LA Film Festival’s ‘The Portal’ debuts in Playa Vista
By Christina Campodonico
It may be impossible to actually walk a mile in someone else’s shoes, but for a few hours I felt as if I had shed my skin for another’s.
Strapped into a virtual reality headset, I’m seeing the Amazonian rainforest through the eyes of a female shaman. I’m piecing together the past of a gay man struck down by AIDS. And I’m learning what it’s like to walk through life while black.
These were a few of the experiences I engaged with at “The Portal,” the L.A. Film Festival’s first-ever VR and immersive storytelling showcase held this September at Loyola Marymount University’s new Playa Vista campus, located at the Brickyard.
In this year’s LAFF competition, 42% of films were directed by women and 39% were directed by people of color. “The Portal” continued that festival trend by highlighting VR films made by women and stories that invited you to step into diverse bodies and worlds.
Over the course of the two-day festival, you could immerse yourself in the transcendent spiritual prayers of Sufi Muslims, or go through the celestial experience of being abducted by aliens.
Other VR experiences brought you closer to Earth, like Columbia assistant professor Dr. Courtney Cogburn’s VR simulation of living life as a black man. In “1000 Cut Journey,” you are confronted with acts of racism blatant and covert — a teacher blames you for riling up your classmates, a job interviewer mistakes your white counterpart for an Ivy Leaguer, when you actually have the prestigious pedigree. In one harrowing moment, a cop — for no reason — tells you to get down on your knees and put your hands up. The command is so fear-inducing that you follow it. It’s a part of the experience that sticks with a lot of people.
“The police scene was very frightening and disturbing,” writes one anonymous viewer on a white board next to the simulation. “It was really sad how I was accused of so many things I didn’t do,” writes another.
Such first-person VR experiences tap into people’s empathetic capacities, notes Cogburn, who hopes to use data from “1000 Cut” to inform future VR experiences tackling racism.
“VR gives us an opportunity to put someone into an experience and see it from a perspective they might not see otherwise,” she says. “It starts to become personal. It’s not the same thing as being black in the real world outside, but to have that personal experience and for us to create a gut punch, a reality check, is an important cognitive shift that needs to happen, if people are to meaningfully engage with these issues.”
Emmy award-winning director Lynette Wallworth, the creator of “Awavena,” also agrees that VR has the unique capacity to help us engage with people and places unlike our own, especially in the case of her film. It follows the spiritual journey of the first woman to become a shaman of the Amazonian Yawanawa people.
“The technology is powerful from the perspective that you’re situated inside someone’s world view,” she says. “It’s particularly compatible with indigenous peoples, especially in its documentary form because you can give such a distinct sense of place.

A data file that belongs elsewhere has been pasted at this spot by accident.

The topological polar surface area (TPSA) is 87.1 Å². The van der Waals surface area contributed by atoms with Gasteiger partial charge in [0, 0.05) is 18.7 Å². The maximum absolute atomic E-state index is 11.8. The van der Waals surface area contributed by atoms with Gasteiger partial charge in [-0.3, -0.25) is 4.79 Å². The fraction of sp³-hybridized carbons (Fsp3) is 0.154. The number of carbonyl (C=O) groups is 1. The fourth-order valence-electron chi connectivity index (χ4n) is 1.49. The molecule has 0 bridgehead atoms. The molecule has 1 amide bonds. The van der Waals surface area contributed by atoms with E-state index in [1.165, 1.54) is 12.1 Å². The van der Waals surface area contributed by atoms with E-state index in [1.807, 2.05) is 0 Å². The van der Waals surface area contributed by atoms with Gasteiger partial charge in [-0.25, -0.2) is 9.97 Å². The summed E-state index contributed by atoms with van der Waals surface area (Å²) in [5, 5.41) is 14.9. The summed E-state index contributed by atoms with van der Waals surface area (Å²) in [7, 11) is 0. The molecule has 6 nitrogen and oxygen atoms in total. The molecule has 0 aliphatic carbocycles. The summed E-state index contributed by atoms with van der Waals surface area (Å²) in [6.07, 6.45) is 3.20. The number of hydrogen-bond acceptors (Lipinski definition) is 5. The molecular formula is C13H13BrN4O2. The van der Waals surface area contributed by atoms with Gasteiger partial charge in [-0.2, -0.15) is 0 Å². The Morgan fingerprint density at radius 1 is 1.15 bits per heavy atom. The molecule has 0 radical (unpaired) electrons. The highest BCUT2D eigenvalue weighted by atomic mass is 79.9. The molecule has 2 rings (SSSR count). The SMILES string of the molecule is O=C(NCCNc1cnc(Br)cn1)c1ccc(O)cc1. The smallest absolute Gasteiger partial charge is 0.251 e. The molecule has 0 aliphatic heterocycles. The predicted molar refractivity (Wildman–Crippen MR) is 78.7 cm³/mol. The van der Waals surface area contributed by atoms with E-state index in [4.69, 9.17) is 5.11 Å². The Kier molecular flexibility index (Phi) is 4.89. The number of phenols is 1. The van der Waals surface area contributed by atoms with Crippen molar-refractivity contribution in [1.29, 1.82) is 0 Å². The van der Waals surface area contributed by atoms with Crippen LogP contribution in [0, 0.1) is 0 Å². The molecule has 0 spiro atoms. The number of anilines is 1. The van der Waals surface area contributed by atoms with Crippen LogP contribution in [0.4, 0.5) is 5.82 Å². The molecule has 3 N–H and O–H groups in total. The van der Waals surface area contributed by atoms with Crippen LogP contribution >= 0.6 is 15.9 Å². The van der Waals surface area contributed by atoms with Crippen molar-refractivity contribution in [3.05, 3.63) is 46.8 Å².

“It acts like a portal, carries you without your body to a place you haven’t been, intensifies color and sound, allows you to meet the ancestors and then you are returned.”
VR technology not only enhances documentary-style experiences, but also opens up new possibilities for fictional storytelling, notes “Queerskins: A Love Story” creator Illya Szilak. For her piece, which she made with creative director Cyril Tsiboulski, you’re dropped into the backseat of a car driven by a man and woman down a long country road. (You can even feel the seat rumble.) From bits of their conversation and a box filled with mementos, which you can rifle through with Occulus Rift hand controllers, you piece together the life of Sebastian, the dead son of the couple who tragically died of AIDS.
You’re not just in the story. You’re also interacting with it.
“What we really wanted to do,” says Szilak, “was put you into that situation of being behind your parents, who are fighting in a car. You feel helpless and then gradually your own imagination, your own history is harnessed in service of the story.”
Ultimately, Szilak wants her VR story to bring attention to your body, regardless of whether you identify as LGBTQ, because that feeling of being trapped in the backseat — in that “universally familiar situation” — may help you understand what someone like Sebastian might have gone through as the child of conservative parents.
“We didn’t want to make a piece where you could pretend to be a gay person,” she says. “You’re still going to be whoever you were when you went in. … I’m really interested in using the experience of being embodied. I want to use that in VR. That’s something I can’t really do in film.”